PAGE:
Report: MI5 had seen ‘highly relevant’ intel on Manchester suicide bomber

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LONDON — A suicide attack at a concert by pop star Ariana Grande in Manchester in May might have been foiled had investigators grasped the importance of “highly relevant” intelligence that passed their desks, according to a report commissioned by the British government that was released Tuesday.

“It is conceivable that the Manchester attack in particular might have been averted had the cards fallen differently,” the review concluded, noting that the bomber, Salman Abedi, 22, had been a former “subject of interest” but had not been under active investigation at the time of the attack.

Abedi was born and raised in Manchester. He had traveled to and from Libya in the days before he struck at Manchester Arena, killing 22 people and wounding more than 100.

The suicide bombing was one of four terrorist attacks in Britain this year that were studied by David Anderson, a former independent reviewer of terrorism legislation. He was allowed to examine nine classified internal reviews, 1,150 pages, that were conducted by counterterrorism police and the domestic intelligence service MI5.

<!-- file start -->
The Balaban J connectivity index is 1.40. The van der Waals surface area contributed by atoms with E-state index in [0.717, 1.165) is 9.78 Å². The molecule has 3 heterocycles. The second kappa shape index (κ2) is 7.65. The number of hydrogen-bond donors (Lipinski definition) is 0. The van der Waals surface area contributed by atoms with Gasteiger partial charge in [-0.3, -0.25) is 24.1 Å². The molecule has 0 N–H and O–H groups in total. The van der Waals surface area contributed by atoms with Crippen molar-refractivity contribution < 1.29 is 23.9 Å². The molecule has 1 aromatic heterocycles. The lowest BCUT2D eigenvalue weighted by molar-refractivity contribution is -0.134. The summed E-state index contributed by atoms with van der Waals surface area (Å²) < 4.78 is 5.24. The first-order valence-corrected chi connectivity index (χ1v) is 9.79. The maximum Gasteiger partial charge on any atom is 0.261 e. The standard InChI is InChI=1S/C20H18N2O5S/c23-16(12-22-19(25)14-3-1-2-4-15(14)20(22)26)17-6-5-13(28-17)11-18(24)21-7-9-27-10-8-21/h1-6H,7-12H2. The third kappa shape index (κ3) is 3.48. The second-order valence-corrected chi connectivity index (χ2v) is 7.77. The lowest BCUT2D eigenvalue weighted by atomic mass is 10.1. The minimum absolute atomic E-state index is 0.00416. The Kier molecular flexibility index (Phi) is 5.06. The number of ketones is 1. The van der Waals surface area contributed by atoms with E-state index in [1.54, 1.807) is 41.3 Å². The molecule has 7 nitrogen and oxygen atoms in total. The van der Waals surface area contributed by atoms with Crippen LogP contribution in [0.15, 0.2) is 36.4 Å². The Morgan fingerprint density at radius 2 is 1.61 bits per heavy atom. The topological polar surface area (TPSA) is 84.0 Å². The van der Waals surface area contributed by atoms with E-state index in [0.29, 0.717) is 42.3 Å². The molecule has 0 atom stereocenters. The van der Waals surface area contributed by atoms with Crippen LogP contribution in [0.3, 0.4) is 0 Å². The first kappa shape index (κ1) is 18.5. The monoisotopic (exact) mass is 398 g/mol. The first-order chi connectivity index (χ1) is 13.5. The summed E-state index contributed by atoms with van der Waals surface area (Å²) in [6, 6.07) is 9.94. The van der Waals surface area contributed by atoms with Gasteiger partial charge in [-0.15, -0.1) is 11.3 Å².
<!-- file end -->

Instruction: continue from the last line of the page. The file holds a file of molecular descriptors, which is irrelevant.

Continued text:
Anderson said authorities might have missed some important intelligence in the Manchester case, but he also noted: “Attacks continue to be successfully disrupted, often after intensive and painstaking work, with successful prosecutions and long prison sentences a regular occurrence.”

He said he was briefed on 20 recently thwarted plots. MI5’s director told the British cabinet on Tuesday that police and intelligence services had foiled nine terrorism plots in the past year.

Britain’s home secretary, Amber Rudd, said the Manchester bomber had been “a closed subject of interest at the time of the attack” and, therefore, not under active investigation.

“In early 2017, MI5 nonetheless received intelligence on him, which was assessed as not being related to terrorism. In retrospect the intelligence can be seen to be highly relevant. Had an investigation been reopened at the time, it cannot be known whether Abedi’s plans could have been stopped. MI5 assesses that it would have been unlikely,” Rudd said in a statement.

The home secretary added that counterterrorism forces were running “well over 500 live operations — a third up since the beginning of the year — involving roughly 3,000 subjects of interest.”